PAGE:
Energy and carbon in corporate risk profiles: the value in disclosure

01 Feb 2012Archived News Climate Change Matters


Companies risk profiles have shifted due to:

  • escalating, volatile energy prices
  • the impending introduction of a carbon price, and
  • supply chains impacts - whether incurred directly or indirectly.

These factors are all financial management issues for Australian business.


Carbon - fiduciary responsibility of the Board

Carbon management is a fiduciary responsibility of the Board. Shareholders, creditors, analysts and financial regulators are interested in the business response to energy and carbon management. It is imperative that emissions data is accurate and verifiable, and as such forms the basis of a comprehensive risk management strategy.
As a new cost to business, carbon not only requires a new line in business accounts, but reporting rigour – to Boards, to investors and to bodies such as the ASX, and regulatory authorities like the ACCC which monitor to ensure the cost of carbon is fairly distributed through the supply chain. Financial markets also favour organisations that disclose their risks.

The value created by participation in CDP

Carbon Disclosure Project (CDP) compiles a database of “primary corporate climate change information” which is examined by investors. Unlike NGER, companies completing the CDP’s information request have the opportunity to provide information on a range of factors over and above their emissions data. These include physical and regulatory risks and opportunities, emissions reduction plans and investment risks and opportunities. Through the CDP process, the financial community has access to the best available corporate climate change information to help direct investment. In 2010, over 70% of ASX100 companies disclosed through the CDP.

What business value does this create?

  • Addresses investors questions / concerns by managing risk profile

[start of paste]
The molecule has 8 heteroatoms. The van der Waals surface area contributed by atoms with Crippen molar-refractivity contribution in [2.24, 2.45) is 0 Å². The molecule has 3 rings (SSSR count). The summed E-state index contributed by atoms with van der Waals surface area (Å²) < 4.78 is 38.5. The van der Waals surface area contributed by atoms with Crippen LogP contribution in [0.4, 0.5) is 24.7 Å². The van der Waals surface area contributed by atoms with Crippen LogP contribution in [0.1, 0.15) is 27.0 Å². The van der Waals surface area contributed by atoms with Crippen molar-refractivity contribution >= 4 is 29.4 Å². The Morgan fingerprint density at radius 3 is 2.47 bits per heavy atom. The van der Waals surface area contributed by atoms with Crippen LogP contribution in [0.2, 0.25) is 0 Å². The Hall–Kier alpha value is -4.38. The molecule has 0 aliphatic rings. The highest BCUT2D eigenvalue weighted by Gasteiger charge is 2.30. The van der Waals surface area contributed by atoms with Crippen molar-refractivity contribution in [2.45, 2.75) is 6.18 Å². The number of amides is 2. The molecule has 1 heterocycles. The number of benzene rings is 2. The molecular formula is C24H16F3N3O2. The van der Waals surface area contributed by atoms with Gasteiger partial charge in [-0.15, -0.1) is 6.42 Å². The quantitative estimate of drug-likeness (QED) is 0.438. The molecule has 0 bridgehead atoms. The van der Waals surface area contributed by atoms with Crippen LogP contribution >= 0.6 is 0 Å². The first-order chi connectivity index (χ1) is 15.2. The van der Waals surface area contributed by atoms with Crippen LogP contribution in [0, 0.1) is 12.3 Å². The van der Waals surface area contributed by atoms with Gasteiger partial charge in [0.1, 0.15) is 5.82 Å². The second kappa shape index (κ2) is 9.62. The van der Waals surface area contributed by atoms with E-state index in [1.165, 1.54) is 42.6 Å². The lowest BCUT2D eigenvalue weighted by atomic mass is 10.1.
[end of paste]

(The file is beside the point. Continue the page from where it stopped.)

• Enhances brand and business reputation through participation and disclosure
  • Promotes a proactive management culture – one that understands the market landscape (eg. scope 3 emissions), the strategic response to which is information used by financial markets.
  • Disclosure is a prerequisite for capital access for some financiers

Facts of interest:

  • Companies in the 2011 Carbon Disclosure Leadership Index (CDLI) and Carbon Performance Leadership Index (CPLI) provide approximately double the average total return of the Global 500 between January 2005 and May 2011 suggesting a strong correlation between higher financial performance and good climate change disclosure and performance.
  • 68% (269) of companies are integrating climate change initiatives into their overall business strategy, up from 48% (187) in 2010.
  • 59% of emissions reduction activities reported by Global 500 respondents have a payback period of three years or less and 41% of initiatives have paybacks of over three years. This willingness to invest in activities with a medium to long term payback is evidence that companies regard energy and emissions reduction as an important strategic priority.

The CDLI contains 52 disclosure leaders in 2011 and reports the highest ever scores attained, demonstrating that the quality and completeness of disclosure continues to improve. The main failing of Australian reports has been the lack of external verification.

Energetics encourages its clients to participate in the Carbon Disclosure Project. We have extensive experience in assisting companies to clarify their carbon strategies and prepare documentation for the CDP. We have also helped a number of clients achieve global and sectoral CDP Leadership status. 

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